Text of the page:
The first of them, says he, that has a spaniel by his side, is a yeoman of about an hundred pounds a year, an honest man : he is just within the game act,' and qualified to kill an hare or a

The 3rd of James I, chap. 14., clause v., provides that if any person who has not real property producing forty pounds per annum, or who has not two hundred pounds worth of goods and chattels, shall presume to shoot

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pheasant: he knocks down a dinner with his gun twice or thrice a week; and by that means lives much cheaper than those who have not so good an estate as himself. He would be a good neighbour if he did not destroy so many partridges : in short, he is a very sensible man; shoots flying; and has been several times fore-man of the petty-jury.

The other that rides with him is Tom Touchy, a fellow famous for taking the law of every body. There is not one in the town where he lives that he has not sued at a quarter-sessions. The rogue had once the impudence to go to law with the widow. His head is full of costs, damages, and ejectments : he plagued a couple of honest gentlemen so long for a trespass in breaking one of his hedges, till he was forced to sell the ground it enclosed to defray the charges of the prosecution : his father left him four. score pounds a year : but he has cast and been cast so often, that he is not now worth thirty. I suppose he is going upon the old business of the willow-tree.

As Sir Roger was giving me this account of Tom Touchy, Will Wimble and his two companions stopped short till we came up to them. After having paid their respects to Sir Roger, Will told him that Mr. Touchy and he must appeal to him upon a dispute that arose between them. Will, it seems, had been giv

. ing his fellow-travellers an account of his angling one day in such a hole; when Tom Touchy, instead of hearing out his story, told

game: “Then any person having lands, tenements, or hereditamente, of the clear yearly value of one hundred pounds a year, may take from the person or possession of such malefactor or malefactors, and to his own use for ever keep, such guns, bows, cross-bows, buckstalls, engine-hays, nets, fer. rets, and coney dogs, &c.” This amiable enactment—which permitted a one-hundred-pound-freeholder to become in his single person, accuser, witness, judge, jury, and executioner; and which made an equally respect. able but poorer man wbo shot a hare a “malefactor”—was the law of the land even so lately as 1827, for it was only repealed by the 7th and 8th Geo. IV. chap. 27.-*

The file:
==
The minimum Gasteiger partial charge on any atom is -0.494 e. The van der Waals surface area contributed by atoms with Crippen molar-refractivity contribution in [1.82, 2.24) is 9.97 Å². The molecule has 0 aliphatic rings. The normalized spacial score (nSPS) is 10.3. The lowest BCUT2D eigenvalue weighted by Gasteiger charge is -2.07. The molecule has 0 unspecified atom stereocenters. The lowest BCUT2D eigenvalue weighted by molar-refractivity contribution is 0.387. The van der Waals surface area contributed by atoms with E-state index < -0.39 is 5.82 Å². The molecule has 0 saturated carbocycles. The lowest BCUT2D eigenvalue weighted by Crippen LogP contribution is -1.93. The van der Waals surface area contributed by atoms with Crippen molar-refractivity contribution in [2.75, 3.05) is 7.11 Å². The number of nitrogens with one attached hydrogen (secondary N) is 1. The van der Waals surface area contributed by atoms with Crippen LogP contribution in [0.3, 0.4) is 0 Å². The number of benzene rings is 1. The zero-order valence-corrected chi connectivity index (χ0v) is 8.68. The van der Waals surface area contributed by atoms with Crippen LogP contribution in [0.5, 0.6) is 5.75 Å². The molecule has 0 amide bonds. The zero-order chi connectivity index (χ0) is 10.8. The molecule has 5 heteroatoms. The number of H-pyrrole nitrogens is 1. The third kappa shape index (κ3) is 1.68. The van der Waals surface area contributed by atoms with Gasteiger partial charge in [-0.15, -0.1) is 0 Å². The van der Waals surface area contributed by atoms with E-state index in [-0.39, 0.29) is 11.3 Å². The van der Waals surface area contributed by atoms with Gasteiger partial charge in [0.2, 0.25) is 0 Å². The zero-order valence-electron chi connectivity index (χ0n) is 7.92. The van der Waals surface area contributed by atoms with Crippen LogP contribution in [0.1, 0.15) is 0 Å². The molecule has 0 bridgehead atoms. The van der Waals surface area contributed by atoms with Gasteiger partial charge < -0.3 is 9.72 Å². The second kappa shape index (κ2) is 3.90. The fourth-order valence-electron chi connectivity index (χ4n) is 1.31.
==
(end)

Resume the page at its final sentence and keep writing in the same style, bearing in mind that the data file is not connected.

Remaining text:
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him, that Mr. such an one, if he pleased, might take the law of him for fishing in that part of the river. My friend Sir Roger heard them both, upon a round trot, and after having paused some time told them, with an air of a man who would not give his judgment rashly, that much might be said on both sides. They were neither of them dissatisfied with the knight's determination, because neither of them found himself in the wrong by it: upon which made the best of our way to the assizes.

The court was sat before Sir Roger came, but notwithstand ing all the justices had taken their places upon the bench, they made room for the old knight at the head of them; who, for his reputation in the country, took occasion to whisper in the judge's ear, that he was glad his lordship had met with so much good weather in his circuit. I was listening to the proceedings of the court with much attention, and infinitely pleased with that great appearance of solemnity which so properly accompanies such a public administration of our laws; when, after about an hour's sitting, I observed, to my great surprise, in the midst of a trial, that my friend Sir Roger was getting up to speak. I was in some pain for him, till I found he had acquitted himself of two or three sentences, with a look of much business and great intrapidity.

Upon his first rising the Court was hushed, and a general whisper ran among the country people that Sir Roger was up. The speech he made was so little to the purpose, that I shall not trouble my readers with an account of it; and I believe was not so much designed by the knight himself to inform the court, as to give him a figure in my eye, and keep up his 'credit in the country.

I was highly delighted, when the court rose, to see the gentlemen from the country gathering about my old friend, and striv. ing who should compliment him most; at the same time that the